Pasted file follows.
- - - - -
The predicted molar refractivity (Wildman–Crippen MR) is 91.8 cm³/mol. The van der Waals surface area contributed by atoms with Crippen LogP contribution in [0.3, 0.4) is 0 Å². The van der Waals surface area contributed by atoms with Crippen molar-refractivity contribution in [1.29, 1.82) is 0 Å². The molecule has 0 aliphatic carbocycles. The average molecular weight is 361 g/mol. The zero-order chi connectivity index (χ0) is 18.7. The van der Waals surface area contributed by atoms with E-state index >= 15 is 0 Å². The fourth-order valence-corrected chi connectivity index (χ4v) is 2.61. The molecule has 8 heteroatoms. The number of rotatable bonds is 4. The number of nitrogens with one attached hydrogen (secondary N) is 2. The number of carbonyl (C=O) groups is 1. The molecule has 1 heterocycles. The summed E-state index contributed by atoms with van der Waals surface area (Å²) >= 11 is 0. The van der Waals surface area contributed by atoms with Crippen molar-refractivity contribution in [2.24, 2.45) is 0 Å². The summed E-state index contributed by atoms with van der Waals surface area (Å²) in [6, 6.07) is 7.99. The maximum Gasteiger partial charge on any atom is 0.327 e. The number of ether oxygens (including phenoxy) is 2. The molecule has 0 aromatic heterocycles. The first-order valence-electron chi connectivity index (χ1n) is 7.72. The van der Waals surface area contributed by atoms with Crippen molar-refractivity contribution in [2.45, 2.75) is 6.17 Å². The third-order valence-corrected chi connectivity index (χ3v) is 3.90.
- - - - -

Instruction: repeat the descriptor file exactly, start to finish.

The predicted molar refractivity (Wildman–Crippen MR) is 91.8 cm³/mol. The van der Waals surface area contributed by atoms with Crippen LogP contribution in [0.3, 0.4) is 0 Å². The van der Waals surface area contributed by atoms with Crippen molar-refractivity contribution in [1.29, 1.82) is 0 Å². The molecule has 0 aliphatic carbocycles. The average molecular weight is 361 g/mol. The zero-order chi connectivity index (χ0) is 18.7. The van der Waals surface area contributed by atoms with E-state index >= 15 is 0 Å². The fourth-order valence-corrected chi connectivity index (χ4v) is 2.61. The molecule has 8 heteroatoms. The number of rotatable bonds is 4. The number of nitrogens with one attached hydrogen (secondary N) is 2. The number of carbonyl (C=O) groups is 1. The molecule has 1 heterocycles. The summed E-state index contributed by atoms with van der Waals surface area (Å²) >= 11 is 0. The van der Waals surface area contributed by atoms with Crippen molar-refractivity contribution in [2.24, 2.45) is 0 Å². The summed E-state index contributed by atoms with van der Waals surface area (Å²) in [6, 6.07) is 7.99. The maximum Gasteiger partial charge on any atom is 0.327 e. The number of ether oxygens (including phenoxy) is 2. The molecule has 0 aromatic heterocycles. The first-order valence-electron chi connectivity index (χ1n) is 7.72. The van der Waals surface area contributed by atoms with Crippen molar-refractivity contribution in [2.45, 2.75) is 6.17 Å². The third-order valence-corrected chi connectivity index (χ3v) is 3.90.